Both the variety and the numbers of waterfowl continue to gradually decline on the borrow pits with the exception of more Coots (25) on Joy Lake. The Mergansers that were there are gone and only one pair of Buffleheads remain with the 4 Ruddy Ducks, 1 Canvasback, 4 Redheads and 40 Scaup. Today Joy watched a Coot hold its own against two free loading Gadwalls as they attempted to steal his breakfast. I am amazed we do not see Coots doing more of this as Joy noticed that their sharp pointed bill makes a persuasive instrument. 

Coots are amazing in many respects. Like Canada Geese they create strong pair bonds. We had one Coot on our pond for eight years after his mate died in a collision with a nearby highline. We found her dead on the road. We keep a spot of open water in the winter and he is the only Coot to ever spend the winter with us, which he did every winter for those eight years. He was a constant fixture on the pond. Occassionally in the spring or fall other Coots would stop by for a few days and then take off but he would always stay behind. Finally he just disappeared leaving us to wonder not only where he went but too where such devotion came from. Perhaps he closed the loop on the answer.

The Wood Ducks are scouting out nesting sites.

If truck repairs go according to schedule Joy and I plan to drive by the Big Cedar bottom heron rockery again this week end since we observed a Great Blue Heron on the river below Oakland.

The Canadas continue to lay and the ganders keep busy arm wrestling each other.  

I just pinched my first wood tick of the season.

Still another May Day.

3/15/12 High side of 70F  South wind, party cloudy.

Joy watched three Trumpeter Swans fly over the house last night. We were anxious to check out the borrow pits this morning hoping they stopped in. No such luck.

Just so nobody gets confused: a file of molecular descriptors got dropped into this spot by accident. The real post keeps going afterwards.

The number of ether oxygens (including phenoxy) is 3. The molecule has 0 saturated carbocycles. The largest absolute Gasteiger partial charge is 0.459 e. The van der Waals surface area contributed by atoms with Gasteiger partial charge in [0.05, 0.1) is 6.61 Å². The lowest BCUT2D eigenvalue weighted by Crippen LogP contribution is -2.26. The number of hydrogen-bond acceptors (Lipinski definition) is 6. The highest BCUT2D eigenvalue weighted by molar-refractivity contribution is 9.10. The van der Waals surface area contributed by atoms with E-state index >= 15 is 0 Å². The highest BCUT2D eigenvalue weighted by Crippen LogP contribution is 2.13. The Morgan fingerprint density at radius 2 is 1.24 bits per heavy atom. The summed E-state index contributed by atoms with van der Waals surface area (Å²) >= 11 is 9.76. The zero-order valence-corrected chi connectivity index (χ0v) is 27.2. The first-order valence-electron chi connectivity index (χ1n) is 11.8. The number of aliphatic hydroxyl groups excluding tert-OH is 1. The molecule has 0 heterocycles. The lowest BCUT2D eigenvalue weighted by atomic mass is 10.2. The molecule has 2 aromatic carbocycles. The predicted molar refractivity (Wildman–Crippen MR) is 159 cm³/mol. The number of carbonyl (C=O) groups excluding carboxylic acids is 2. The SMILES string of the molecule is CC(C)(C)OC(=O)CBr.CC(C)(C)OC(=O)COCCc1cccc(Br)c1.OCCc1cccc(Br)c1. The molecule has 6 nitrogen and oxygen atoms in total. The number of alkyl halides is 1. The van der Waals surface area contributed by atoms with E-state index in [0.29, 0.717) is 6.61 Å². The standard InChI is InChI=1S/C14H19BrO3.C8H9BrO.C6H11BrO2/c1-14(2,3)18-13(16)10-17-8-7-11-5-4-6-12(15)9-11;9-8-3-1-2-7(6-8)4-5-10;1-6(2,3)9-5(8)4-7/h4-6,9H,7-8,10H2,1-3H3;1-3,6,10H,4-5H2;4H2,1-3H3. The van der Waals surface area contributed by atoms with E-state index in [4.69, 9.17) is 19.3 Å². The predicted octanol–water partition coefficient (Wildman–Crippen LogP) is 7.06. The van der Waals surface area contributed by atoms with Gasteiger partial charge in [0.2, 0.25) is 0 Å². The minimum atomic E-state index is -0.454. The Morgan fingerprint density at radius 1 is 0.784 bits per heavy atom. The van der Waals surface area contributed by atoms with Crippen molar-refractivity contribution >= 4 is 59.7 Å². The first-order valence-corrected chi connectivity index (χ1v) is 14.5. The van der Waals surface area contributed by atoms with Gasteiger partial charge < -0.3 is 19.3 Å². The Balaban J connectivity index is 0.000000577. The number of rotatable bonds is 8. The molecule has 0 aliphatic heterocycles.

There were 20 (+3 from yesterday) Coots serving up breakfast for 14 Gadwalls on Joy Lake. Joy noted one Coot was surrounded by 4 Gadwalls all anxious to help him devour the goodies he had pulled up from the bottom.

The east half of Joy Lake is 5-7 feet deep and the water is sufficiently clear to allow rooted submergent vegetation to grow on the bottom. You may have noticed the east half looks like it is covered with moss in the summer however, it is not moss (in the main) but the flowering of the submerged vegetation that covers the surface.

The submergent vegetation makes the lake attractive to the Coots and Gadwalls and also to the swans and the geese and the divers in the fall. The swans and geese graze down the vegetation until it is mowed off to a level below the reach of their long necks. The Coots dive to the bottom to thin the stand and feed the Gadwalls in the spring. A bit of goose poop and farm fertilizer run off keeps the cycle running.  

And by the way, the pair of Green-winged Teal are still on the Walmart wetland. The mix of ducks on the rest of the loop is holding steady while the total numbers are generally declining. Two Herring Gulls were resting with the Canadas on the Winfield Ave. borrow pit.

Another May day.


Happy Birthday Joy. 

Today I returned the favor and Joy and I went birding to celebrate her birthday. Thats right, one day a year (or call it two) I am as old as she is.

On the way to town we took the river road and noted a lone Piebilled Grebe sitting close to the bank. I backed up to get a better look. The little guy did not enjoy my attention and thus he decided to disappear by abruptly sinking just as if someone had let the air out of him or tied a rock to his foot. 

Our Mt.P loop started out fairly well with a dozen Shovelers spotted on the Walmart wetland. 10 males and two females- go figure. Maybe the males stake out nesting areas early on and the females show up a bit later?

There was also a pair of Green-winged Teal. These are our smallest duck. The pair were sitting on the bank and snuggled up as close as they could get making for a very cute couple.

The pair of Mallards and at least a pair of the Canada Geese on hand are likely to nest on site. I saw a Canada sitting on one of the muskrate huts in the back bay the other day.

Next we visited the Winfield Ave borrow pit. On the peninsula we saw several killdeer darting about along with several Canada Geese either grazing or soaking up the sun . There were dozens of divers to include Scaup, Ringnecks and Canvasbacks. Another bunch of Shovelers were there and once again the males out numbered the females this time 9 to 2. (some from Walmart?)We also spotted one Gadwall.

Moving on, once again the Brent borrow pit held a nice flock of Redheads, 15 this time. There were also something like 20 Scaup and 40 Ringnecked Ducks.